This 100 square jigsaw is written in code. It starts with 1 and ends with 100. Can you build it up?

You have 4 red and 5 blue counters. How many ways can they be placed on a 3 by 3 grid so that all the rows columns and diagonals have an even number of red counters?

How many different triangles can you make on a circular pegboard that has nine pegs?

Investigate the smallest number of moves it takes to turn these mats upside-down if you can only turn exactly three at a time.

A tetromino is made up of four squares joined edge to edge. Can this tetromino, together with 15 copies of itself, be used to cover an eight by eight chessboard?

This problem is based on a code using two different prime numbers less than 10. You'll need to multiply them together and shift the alphabet forwards by the result. Can you decipher the code?

Start by putting one million (1 000 000) into the display of your calculator. Can you reduce this to 7 using just the 7 key and add, subtract, multiply, divide and equals as many times as you like?

Hover your mouse over the counters to see which ones will be removed. Click to remover them. The winner is the last one to remove a counter. How you can make sure you win?

Can you find all the different ways of lining up these Cuisenaire rods?

Have a go at this well-known challenge. Can you swap the frogs and toads in as few slides and jumps as possible?

Place the numbers 1 to 10 in the circles so that each number is the difference between the two numbers just below it.

Cut four triangles from a square as shown in the picture. How many different shapes can you make by fitting the four triangles back together?

Place six toy ladybirds into the box so that there are two ladybirds in every column and every row.

Can you put the numbers 1 to 8 into the circles so that the four calculations are correct?

A game to be played against the computer, or in groups. Pick a 7-digit number. A random digit is generated. What must you subract to remove the digit from your number? the first to zero wins.

There are nine teddies in Teddy Town - three red, three blue and three yellow. There are also nine houses, three of each colour. Can you put them on the map of Teddy Town according to the rules?

Can you find all the different triangles on these peg boards, and find their angles?

Can you make the green spot travel through the tube by moving the yellow spot? Could you draw a tube that both spots would follow?

Starting with the number 180, take away 9 again and again, joining up the dots as you go. Watch out - don't join all the dots!

What do the numbers shaded in blue on this hundred square have in common? What do you notice about the pink numbers? How about the shaded numbers in the other squares?

This was a problem for our birthday website. Can you use four of these pieces to form a square? How about making a square with all five pieces?

Find out what a "fault-free" rectangle is and try to make some of your own.

Our 2008 Advent Calendar has a 'Making Maths' activity for every day in the run-up to Christmas.

Try out the lottery that is played in a far-away land. What is the chance of winning?

Arrange the four number cards on the grid, according to the rules, to make a diagonal, vertical or horizontal line.

Find out how we can describe the "symmetries" of this triangle and investigate some combinations of rotating and flipping it.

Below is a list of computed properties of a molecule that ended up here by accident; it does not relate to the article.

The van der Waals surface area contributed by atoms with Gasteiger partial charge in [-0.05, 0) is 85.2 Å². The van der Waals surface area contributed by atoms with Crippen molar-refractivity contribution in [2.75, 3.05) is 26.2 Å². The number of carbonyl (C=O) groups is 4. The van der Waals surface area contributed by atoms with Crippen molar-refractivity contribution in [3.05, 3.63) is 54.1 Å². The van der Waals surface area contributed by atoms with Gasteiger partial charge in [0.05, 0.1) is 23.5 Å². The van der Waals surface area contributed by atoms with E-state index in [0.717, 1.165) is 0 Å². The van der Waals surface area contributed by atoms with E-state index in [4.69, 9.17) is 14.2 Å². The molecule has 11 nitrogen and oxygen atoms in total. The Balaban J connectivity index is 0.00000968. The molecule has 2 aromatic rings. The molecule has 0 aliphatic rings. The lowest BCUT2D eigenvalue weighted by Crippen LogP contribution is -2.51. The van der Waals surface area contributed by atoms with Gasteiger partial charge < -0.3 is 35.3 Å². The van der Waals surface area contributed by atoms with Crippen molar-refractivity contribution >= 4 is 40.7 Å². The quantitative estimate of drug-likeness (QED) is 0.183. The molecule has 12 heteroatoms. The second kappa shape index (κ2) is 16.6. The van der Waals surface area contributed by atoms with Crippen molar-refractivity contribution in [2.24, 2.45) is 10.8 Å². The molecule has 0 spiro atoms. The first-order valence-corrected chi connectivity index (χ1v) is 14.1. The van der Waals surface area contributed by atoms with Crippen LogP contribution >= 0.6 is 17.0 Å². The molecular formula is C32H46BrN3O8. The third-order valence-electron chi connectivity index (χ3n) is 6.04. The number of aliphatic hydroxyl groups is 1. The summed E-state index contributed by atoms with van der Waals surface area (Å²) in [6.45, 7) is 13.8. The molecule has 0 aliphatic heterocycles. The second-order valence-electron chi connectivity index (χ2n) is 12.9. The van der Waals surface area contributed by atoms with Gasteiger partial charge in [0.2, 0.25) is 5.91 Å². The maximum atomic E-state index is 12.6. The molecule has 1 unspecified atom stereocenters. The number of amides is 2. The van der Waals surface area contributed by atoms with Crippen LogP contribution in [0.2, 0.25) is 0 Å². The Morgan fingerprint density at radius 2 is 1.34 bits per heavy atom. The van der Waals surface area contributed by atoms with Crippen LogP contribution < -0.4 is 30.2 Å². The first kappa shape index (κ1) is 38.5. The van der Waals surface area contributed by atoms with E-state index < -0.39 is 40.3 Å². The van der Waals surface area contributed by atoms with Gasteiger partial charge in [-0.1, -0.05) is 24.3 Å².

Three beads are threaded on a circular wire and are coloured either red or blue. Can you find all four different combinations?

Use the interactivity to find all the different right-angled triangles you can make by just moving one corner of the starting triangle.

Explore the different tunes you can make with these five gourds. What are the similarities and differences between the two tunes you are given?

Can you see why 2 by 2 could be 5? Can you predict what 2 by 10 will be?

Can you put the numbers from 1 to 15 on the circles so that no consecutive numbers lie anywhere along a continuous straight line?

Can you make a cycle of pairs that add to make a square number using all the numbers in the box below, once and once only?

Is it possible to place 2 counters on the 3 by 3 grid so that there is an even number of counters in every row and every column? How about if you have 3 counters or 4 counters or....?

NRICH December 2006 advent calendar - a new tangram for each day in the run-up to Christmas.

If you have only four weights, where could you place them in order to balance this equaliser?

How can the same pieces of the tangram make this bowl before and after it was chipped? Use the interactivity to try and work out what is going on!

Investigate how the four L-shapes fit together to make an enlarged L-shape. You could explore this idea with other shapes too.

Use the interactivity to investigate what kinds of triangles can be drawn on peg boards with different numbers of pegs.

Use the Cuisenaire rods environment to investigate ratio. Can you find pairs of rods in the ratio 3:2? How about 9:6?

Place the numbers from 1 to 9 in the squares below so that the difference between joined squares is odd. How many different ways can you do this?

Choose the size of your pegboard and the shapes you can make. Can you work out the strategies needed to block your opponent?

Exchange the positions of the two sets of counters in the least possible number of moves

What shaped overlaps can you make with two circles which are the same size? What shapes are 'left over'? What shapes can you make when the circles are different sizes?

An interactive game to be played on your own or with friends. Imagine you are having a party. Each person takes it in turns to stand behind the chair where they will get the most chocolate.

Can you fit the tangram pieces into the outline of this telephone?

Can you fit the tangram pieces into the outline of Little Fung at the table?